How exactly does the electoral college work? My explainer is in the October 25, 2020 edition of the New York Times‘ Kids section. (The section isn’t available online, but here’s the Instagram version of the piece.)
For Protocol, a news site launched by the publisher of Politico, I analyzed thousands of contributions from employees of top technology companies, as well as the donations those companies’ PACs gave to candidates. My findings: Tech companies divide their political spending very neatly between Democrats and Republicans. Their workers — whose dollars largely fund their employers’ PACs — support Democratic candidates by a wide margin.
Following mass shootings in Pittsburgh and Thousand Oaks, California, I once again dove into the data on Americans’ very unique relationship with guns. Among the stats: the US is the only rich nation to see so many citizens die from bullet wounds; two-thirds of gun deaths in the US come from suicides, US manufacturing of firearms has skyrocketed since Barack Obama was elected.
In the chart below, I plotted data about deaths per capita by country against GDP per capita for more than 100 nations. As you can see, the US stands alone.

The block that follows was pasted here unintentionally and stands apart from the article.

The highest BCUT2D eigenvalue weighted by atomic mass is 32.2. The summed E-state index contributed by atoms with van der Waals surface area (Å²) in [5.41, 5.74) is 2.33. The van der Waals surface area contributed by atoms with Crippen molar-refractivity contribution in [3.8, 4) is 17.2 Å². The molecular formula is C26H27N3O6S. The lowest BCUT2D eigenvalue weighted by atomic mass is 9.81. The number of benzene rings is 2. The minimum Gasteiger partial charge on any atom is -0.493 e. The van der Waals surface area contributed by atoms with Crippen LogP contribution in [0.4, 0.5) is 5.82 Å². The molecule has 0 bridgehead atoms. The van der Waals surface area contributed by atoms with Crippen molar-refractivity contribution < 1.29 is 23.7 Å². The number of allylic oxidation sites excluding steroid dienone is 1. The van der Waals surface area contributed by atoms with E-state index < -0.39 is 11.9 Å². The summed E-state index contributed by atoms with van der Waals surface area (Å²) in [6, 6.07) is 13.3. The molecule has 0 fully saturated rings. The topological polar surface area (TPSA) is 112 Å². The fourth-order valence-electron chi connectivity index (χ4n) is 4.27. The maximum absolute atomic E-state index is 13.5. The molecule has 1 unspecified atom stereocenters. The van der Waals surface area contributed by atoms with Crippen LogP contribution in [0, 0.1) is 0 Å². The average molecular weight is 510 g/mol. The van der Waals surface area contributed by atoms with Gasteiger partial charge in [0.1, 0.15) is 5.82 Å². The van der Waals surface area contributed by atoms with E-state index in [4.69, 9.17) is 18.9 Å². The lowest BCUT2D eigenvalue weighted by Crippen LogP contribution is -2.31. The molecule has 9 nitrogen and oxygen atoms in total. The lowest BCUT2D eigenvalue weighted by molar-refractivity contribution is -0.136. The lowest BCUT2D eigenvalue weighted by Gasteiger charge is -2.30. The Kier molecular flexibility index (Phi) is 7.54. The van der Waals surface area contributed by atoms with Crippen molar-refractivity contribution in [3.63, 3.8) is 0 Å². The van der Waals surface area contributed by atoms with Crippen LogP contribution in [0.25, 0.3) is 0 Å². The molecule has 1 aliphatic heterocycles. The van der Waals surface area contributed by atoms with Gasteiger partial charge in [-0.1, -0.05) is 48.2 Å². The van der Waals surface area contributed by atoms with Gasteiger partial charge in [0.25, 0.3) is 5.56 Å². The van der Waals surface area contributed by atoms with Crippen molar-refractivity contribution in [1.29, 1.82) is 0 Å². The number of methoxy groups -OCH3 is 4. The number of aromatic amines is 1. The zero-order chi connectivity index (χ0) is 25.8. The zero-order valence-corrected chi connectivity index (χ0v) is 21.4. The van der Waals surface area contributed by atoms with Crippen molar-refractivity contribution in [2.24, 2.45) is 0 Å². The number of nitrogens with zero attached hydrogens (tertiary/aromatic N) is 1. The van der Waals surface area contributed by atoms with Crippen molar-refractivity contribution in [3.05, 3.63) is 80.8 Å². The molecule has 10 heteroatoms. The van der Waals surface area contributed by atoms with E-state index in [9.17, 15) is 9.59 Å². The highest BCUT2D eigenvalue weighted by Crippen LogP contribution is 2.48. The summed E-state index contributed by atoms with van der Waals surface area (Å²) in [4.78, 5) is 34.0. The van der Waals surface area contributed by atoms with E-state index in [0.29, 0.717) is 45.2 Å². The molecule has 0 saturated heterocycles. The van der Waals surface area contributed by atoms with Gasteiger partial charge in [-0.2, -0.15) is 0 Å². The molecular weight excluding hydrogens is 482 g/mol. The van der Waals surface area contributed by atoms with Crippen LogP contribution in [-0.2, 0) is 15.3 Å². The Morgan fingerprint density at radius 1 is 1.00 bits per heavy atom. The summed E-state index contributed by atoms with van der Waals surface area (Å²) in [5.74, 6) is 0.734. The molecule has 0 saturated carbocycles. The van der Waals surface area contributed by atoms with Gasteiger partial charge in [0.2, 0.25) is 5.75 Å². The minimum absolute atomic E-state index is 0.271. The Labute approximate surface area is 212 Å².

Two years ago I analyzed data from the US Federal Election Commission to determine the political leanings of workers at tech companies. This year, I did it again for the midterms, analyzing more than 100,000 political campaign contributions made by workers at five top technology companies.
This piece also shows some of the work I’ve been doing at WIRED, getting our new data-visualization tool, Datawrapper, working with Condé Nast’s custom-built CMS.
Once more into the abyss: Our team at WIRED fact-checked the third Presidential debate, and you can read it here.
WIRED live-blogged the second Presidential debate in October, and I led a team of fact-checkers trying to keep the candidates honest.
As part of my series analyzing the Federal Election Commission filings of the Presidential candidates, I reported on the donations that Hillary Clinton and Donald Trump collected in August.
For the first match between Democrat Hillary Clinton and Republican Donald Trump, I led WIRED’s excellent research team in a live blog, fact-checking the debate as it happened in front of a large audience.